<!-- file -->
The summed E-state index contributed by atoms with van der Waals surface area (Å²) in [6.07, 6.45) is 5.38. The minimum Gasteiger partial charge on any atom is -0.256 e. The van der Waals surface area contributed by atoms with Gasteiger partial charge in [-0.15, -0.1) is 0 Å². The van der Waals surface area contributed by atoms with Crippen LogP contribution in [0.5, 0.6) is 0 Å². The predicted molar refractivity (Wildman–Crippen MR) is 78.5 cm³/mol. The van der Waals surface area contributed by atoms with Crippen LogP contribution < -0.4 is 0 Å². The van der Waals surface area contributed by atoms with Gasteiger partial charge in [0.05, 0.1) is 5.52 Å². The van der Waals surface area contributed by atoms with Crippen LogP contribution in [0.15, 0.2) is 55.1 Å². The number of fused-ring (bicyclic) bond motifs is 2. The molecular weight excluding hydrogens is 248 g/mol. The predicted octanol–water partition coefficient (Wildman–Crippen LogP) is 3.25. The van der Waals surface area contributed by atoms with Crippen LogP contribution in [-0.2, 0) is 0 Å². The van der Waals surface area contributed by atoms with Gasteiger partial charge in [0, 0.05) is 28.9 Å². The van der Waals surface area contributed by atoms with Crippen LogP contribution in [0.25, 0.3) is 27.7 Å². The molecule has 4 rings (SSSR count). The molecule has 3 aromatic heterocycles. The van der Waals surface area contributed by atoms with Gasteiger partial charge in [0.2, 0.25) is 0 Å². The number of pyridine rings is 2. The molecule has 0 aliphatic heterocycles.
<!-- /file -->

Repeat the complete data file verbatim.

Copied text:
The summed E-state index contributed by atoms with van der Waals surface area (Å²) in [6.07, 6.45) is 5.38. The minimum Gasteiger partial charge on any atom is -0.256 e. The van der Waals surface area contributed by atoms with Gasteiger partial charge in [-0.15, -0.1) is 0 Å². The van der Waals surface area contributed by atoms with Crippen LogP contribution in [0.5, 0.6) is 0 Å². The predicted molar refractivity (Wildman–Crippen MR) is 78.5 cm³/mol. The van der Waals surface area contributed by atoms with Crippen LogP contribution < -0.4 is 0 Å². The van der Waals surface area contributed by atoms with Gasteiger partial charge in [0.05, 0.1) is 5.52 Å². The van der Waals surface area contributed by atoms with Crippen LogP contribution in [0.15, 0.2) is 55.1 Å². The number of fused-ring (bicyclic) bond motifs is 2. The molecular weight excluding hydrogens is 248 g/mol. The predicted octanol–water partition coefficient (Wildman–Crippen LogP) is 3.25. The van der Waals surface area contributed by atoms with Crippen LogP contribution in [-0.2, 0) is 0 Å². The van der Waals surface area contributed by atoms with Gasteiger partial charge in [0, 0.05) is 28.9 Å². The van der Waals surface area contributed by atoms with Crippen LogP contribution in [0.25, 0.3) is 27.7 Å². The molecule has 4 rings (SSSR count). The molecule has 3 aromatic heterocycles. The van der Waals surface area contributed by atoms with Gasteiger partial charge in [0.2, 0.25) is 0 Å². The number of pyridine rings is 2. The molecule has 0 aliphatic heterocycles.